Special Report

Midterm Elections 2018

Kemp supporters tout “Georgian Values”

As Brian Kemp’s rally began in Nahunta, Georgia, Dan Zenda, took a selfie with the Republican candidate. Photo by Maggie Garred

In the small town of Nahunta, Georgia, Secretary of State and Republican candidate for governor, Brian Kemp, drove his campaign bus to a lunchtime rally. As the bus came to a stop in front of Shane’s Kitchen, supporters gathered to shake hands and take selfies with their candidate. Kemp was welcomed with applause as he walked into the crowded restaurant.

This is one of three stops for the day, and one of 17 stops in a three-day bus tour two weeks before election day. Kemp addressed the crowd about the importance of this election.

“We’re in a fight for the future of our state in this election,” Kemp said. “The whole country is watching this race because there’s this so-called ‘blue wave’ out there they think is going to change our Georgia values.”

Kemp and his supporters want to stop “the blue wave” that Democrats hope will sweep the Peach State.

Georgia’s governor’s race has been polarizing, a liberal African American woman, Stacey Abrams vs.a traditional conservative candidate.

Ryan Mohoney, 35, the communications director for the Kemp campaign said he supports Kemp because they focus on the same values: faith, family, honesty, staying true to their roots and being someone that can counted on. But he does not find those values in Kemp’s opponent.  



Abrams is the first African-American to be elected by a major party to run for governor. If elected, she will be the first female, African-American governor in the United States. Abrams’ platform includes expanding Medicaid, supporting women’s rights and healthcare, and creating affordable housing across diverse communities. She has also proposed to expand the Hope Scholarship (a state funded merit-based college scholarship) to create a greater opportunity for more people to get a higher education.

Many of Kemp’s supporters believe her values would be detrimental to traditional America.

“It is the lowering of standards for America across the board,” said Dan Zenda, 49. “For the most part, the focus has been against traditional America and our values from coast to coast.”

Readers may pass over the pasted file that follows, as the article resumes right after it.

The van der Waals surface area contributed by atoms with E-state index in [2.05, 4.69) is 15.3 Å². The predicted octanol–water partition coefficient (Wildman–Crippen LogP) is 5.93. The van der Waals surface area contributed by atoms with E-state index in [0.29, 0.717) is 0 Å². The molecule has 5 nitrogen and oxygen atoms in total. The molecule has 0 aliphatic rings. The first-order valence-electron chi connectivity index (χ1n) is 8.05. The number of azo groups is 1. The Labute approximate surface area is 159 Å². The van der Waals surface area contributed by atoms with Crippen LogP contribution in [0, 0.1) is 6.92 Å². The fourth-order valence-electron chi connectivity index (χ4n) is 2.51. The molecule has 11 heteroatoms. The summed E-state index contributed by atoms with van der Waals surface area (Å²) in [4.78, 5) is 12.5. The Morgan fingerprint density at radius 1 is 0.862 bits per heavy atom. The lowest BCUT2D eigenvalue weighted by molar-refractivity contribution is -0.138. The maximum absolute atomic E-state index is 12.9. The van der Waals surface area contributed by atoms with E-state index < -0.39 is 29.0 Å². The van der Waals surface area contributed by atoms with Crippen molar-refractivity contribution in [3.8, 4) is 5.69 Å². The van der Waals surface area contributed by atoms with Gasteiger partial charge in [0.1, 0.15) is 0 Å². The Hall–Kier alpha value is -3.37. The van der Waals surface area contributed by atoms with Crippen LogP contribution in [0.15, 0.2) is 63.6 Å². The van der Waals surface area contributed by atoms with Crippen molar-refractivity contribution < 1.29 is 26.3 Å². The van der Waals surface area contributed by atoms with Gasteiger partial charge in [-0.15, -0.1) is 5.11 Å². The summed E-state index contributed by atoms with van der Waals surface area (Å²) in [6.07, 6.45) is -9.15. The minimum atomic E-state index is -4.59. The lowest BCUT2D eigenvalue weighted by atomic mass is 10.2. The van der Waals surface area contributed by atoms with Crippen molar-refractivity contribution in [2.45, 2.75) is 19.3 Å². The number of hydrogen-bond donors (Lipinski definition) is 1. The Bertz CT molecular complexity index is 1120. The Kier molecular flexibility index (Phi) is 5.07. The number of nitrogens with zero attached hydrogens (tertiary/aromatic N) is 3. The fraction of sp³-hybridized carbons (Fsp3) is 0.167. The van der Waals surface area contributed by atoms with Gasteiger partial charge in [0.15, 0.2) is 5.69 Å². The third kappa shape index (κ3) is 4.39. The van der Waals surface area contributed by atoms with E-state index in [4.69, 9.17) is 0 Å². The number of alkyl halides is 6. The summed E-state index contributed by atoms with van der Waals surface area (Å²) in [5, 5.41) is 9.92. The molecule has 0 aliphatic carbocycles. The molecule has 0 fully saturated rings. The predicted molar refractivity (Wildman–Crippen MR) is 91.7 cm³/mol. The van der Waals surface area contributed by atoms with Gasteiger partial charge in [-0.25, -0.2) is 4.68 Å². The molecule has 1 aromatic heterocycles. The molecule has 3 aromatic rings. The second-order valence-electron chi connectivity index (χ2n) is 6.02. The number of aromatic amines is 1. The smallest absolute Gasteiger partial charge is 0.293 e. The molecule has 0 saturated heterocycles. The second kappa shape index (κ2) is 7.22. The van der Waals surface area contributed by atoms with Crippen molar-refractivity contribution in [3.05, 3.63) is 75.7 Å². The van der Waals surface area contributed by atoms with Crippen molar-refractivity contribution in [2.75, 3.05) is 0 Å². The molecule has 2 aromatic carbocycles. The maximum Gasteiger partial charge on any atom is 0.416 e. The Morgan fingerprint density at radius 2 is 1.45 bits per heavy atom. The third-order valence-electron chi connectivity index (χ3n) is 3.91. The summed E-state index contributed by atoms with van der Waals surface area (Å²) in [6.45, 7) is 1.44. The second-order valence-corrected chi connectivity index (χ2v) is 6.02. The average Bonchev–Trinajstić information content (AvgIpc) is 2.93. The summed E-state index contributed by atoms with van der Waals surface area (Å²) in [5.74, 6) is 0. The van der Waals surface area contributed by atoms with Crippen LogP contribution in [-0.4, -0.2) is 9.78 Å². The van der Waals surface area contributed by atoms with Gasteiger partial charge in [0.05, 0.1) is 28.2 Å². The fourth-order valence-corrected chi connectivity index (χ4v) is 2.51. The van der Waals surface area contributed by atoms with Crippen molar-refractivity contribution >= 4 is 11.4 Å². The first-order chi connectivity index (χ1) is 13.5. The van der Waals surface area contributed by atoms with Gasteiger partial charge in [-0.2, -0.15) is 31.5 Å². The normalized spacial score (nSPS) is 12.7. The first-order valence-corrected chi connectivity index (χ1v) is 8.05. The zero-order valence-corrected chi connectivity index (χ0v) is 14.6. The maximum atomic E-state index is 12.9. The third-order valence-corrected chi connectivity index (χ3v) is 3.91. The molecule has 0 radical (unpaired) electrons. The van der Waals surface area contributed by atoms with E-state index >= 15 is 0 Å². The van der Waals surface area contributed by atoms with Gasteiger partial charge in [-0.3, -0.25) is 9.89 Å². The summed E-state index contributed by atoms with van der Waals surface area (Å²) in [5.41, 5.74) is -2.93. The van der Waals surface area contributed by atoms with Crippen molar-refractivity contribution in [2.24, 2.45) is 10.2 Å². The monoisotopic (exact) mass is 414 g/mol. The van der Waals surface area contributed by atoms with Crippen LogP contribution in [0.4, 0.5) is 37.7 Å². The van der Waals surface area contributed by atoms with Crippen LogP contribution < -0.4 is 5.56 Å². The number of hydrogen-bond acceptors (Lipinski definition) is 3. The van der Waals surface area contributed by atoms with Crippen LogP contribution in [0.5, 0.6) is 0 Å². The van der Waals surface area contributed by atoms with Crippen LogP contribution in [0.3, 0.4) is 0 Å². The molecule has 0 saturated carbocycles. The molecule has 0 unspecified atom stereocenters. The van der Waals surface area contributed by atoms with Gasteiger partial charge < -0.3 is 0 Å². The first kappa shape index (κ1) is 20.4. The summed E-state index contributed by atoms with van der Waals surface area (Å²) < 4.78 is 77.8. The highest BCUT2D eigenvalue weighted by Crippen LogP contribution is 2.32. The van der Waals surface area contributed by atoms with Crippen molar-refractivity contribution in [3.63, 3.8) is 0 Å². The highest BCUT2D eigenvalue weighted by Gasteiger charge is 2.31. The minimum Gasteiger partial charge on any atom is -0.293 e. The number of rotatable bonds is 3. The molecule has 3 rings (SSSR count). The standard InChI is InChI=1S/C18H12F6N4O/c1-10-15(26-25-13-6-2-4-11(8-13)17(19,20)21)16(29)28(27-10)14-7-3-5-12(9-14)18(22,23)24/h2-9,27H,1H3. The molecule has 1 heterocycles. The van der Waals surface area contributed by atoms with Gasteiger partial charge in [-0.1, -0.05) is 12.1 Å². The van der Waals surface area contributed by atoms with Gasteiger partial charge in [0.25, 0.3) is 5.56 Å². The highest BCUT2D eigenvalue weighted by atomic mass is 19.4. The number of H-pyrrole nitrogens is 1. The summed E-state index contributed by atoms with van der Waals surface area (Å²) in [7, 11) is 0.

Casey Martin, 31, said that she values low taxes and she does not like the expansion of government or Medicaid.

“Stacey Abrams scare me,” Martin said. “And it scares me that someone like that, who believes the way she does, could be in charge of our state.”

In his rally speech, Kemp said that voting for him would send a message to those that support the blue wave.

“Let’s send a message to those folks from California and New York and this so-called blue wave,” said Kemp. “Let’s build a red wall around the great state of Georgia.”

Mark Williams, 48, said he liked Kemp because he is pro-life, pro Second Amendment, pro small government, and an advocate for lower taxes. Although this aligns with the national Republican platform, Williams does not compare Kemp and Trump.

“I like things Trump are doing,” said Williams. “But what Kemp stands for speaks to me more than what Trump does, as far as being conservative and specifically pro-life.”

Other supporters are more interested in one or two specific issues. Kathy Hendricks, 58, has religious reasons to back the pro-life platform.

“I am a southern Baptist,” Hendricks said. “I believe it’s right not to kill babies. I am very worried for the state of Georgia. I know that if it doesn’t stay red, we’re in trouble.”

Lisa Spurlock, 51, is running for mayor of Nahunta. She wants to see the economy grow specifically in rural south Georgia.

“Instead of our economy crumbling, make it build,” Spurlock said. “If we don’t build, we’re not gonna stand. And that’s what I heard from [Kemp] today, to build up everything, not to make them crumble. Everywhere you go, everyone needs something different. We’ve got to start where we can and build up to where we can get to.”

Jimmy Spurlock, 51, agreed with his wife on economic issues and likes where Georgia is already as a red state.  

“We’re on the right, so we’re doing the right thing,” said Spurlock. “I want to see more jobs and I want to see more money in my pocket.”

As Kemp continued in his rally speech, he mentioned healthcare, the Hope Scholarship, school safety, and business expansion. But he came back several times to the theme of  fighting for conservative values against “socialist billionaires” in other states.

In an interview, Kemp said that he recognized how his campaign is part of a bigger narrative about the country’s approval or disapproval of President Trump.




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